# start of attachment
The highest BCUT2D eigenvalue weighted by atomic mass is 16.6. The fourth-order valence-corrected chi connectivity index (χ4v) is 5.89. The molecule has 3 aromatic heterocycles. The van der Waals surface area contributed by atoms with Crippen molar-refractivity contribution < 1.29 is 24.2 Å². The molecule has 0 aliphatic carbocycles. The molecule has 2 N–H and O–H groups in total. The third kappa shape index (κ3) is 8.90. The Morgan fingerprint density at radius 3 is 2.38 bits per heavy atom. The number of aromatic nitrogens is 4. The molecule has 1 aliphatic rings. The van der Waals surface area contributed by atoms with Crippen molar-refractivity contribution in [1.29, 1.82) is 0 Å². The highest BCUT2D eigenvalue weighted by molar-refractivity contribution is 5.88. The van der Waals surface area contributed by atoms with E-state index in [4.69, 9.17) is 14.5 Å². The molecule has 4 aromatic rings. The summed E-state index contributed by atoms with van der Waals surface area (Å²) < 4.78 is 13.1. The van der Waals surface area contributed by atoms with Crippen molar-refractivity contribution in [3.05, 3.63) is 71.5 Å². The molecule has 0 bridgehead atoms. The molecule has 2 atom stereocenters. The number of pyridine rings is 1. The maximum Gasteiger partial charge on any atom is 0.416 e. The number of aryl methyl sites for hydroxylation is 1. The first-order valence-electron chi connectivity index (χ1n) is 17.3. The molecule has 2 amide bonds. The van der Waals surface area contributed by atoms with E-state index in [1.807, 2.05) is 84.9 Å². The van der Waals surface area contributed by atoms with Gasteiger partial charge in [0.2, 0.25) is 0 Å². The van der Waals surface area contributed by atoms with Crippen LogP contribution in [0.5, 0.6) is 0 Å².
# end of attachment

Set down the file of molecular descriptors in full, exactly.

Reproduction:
The highest BCUT2D eigenvalue weighted by atomic mass is 16.6. The fourth-order valence-corrected chi connectivity index (χ4v) is 5.89. The molecule has 3 aromatic heterocycles. The van der Waals surface area contributed by atoms with Crippen molar-refractivity contribution < 1.29 is 24.2 Å². The molecule has 0 aliphatic carbocycles. The molecule has 2 N–H and O–H groups in total. The third kappa shape index (κ3) is 8.90. The Morgan fingerprint density at radius 3 is 2.38 bits per heavy atom. The number of aromatic nitrogens is 4. The molecule has 1 aliphatic rings. The van der Waals surface area contributed by atoms with Crippen molar-refractivity contribution in [1.29, 1.82) is 0 Å². The highest BCUT2D eigenvalue weighted by molar-refractivity contribution is 5.88. The van der Waals surface area contributed by atoms with E-state index in [4.69, 9.17) is 14.5 Å². The molecule has 4 aromatic rings. The summed E-state index contributed by atoms with van der Waals surface area (Å²) < 4.78 is 13.1. The van der Waals surface area contributed by atoms with Crippen molar-refractivity contribution in [3.05, 3.63) is 71.5 Å². The molecule has 0 bridgehead atoms. The molecule has 2 atom stereocenters. The number of pyridine rings is 1. The maximum Gasteiger partial charge on any atom is 0.416 e. The number of aryl methyl sites for hydroxylation is 1. The first-order valence-electron chi connectivity index (χ1n) is 17.3. The molecule has 2 amide bonds. The van der Waals surface area contributed by atoms with E-state index in [1.807, 2.05) is 84.9 Å². The van der Waals surface area contributed by atoms with Gasteiger partial charge in [0.2, 0.25) is 0 Å². The van der Waals surface area contributed by atoms with Crippen LogP contribution in [0.5, 0.6) is 0 Å².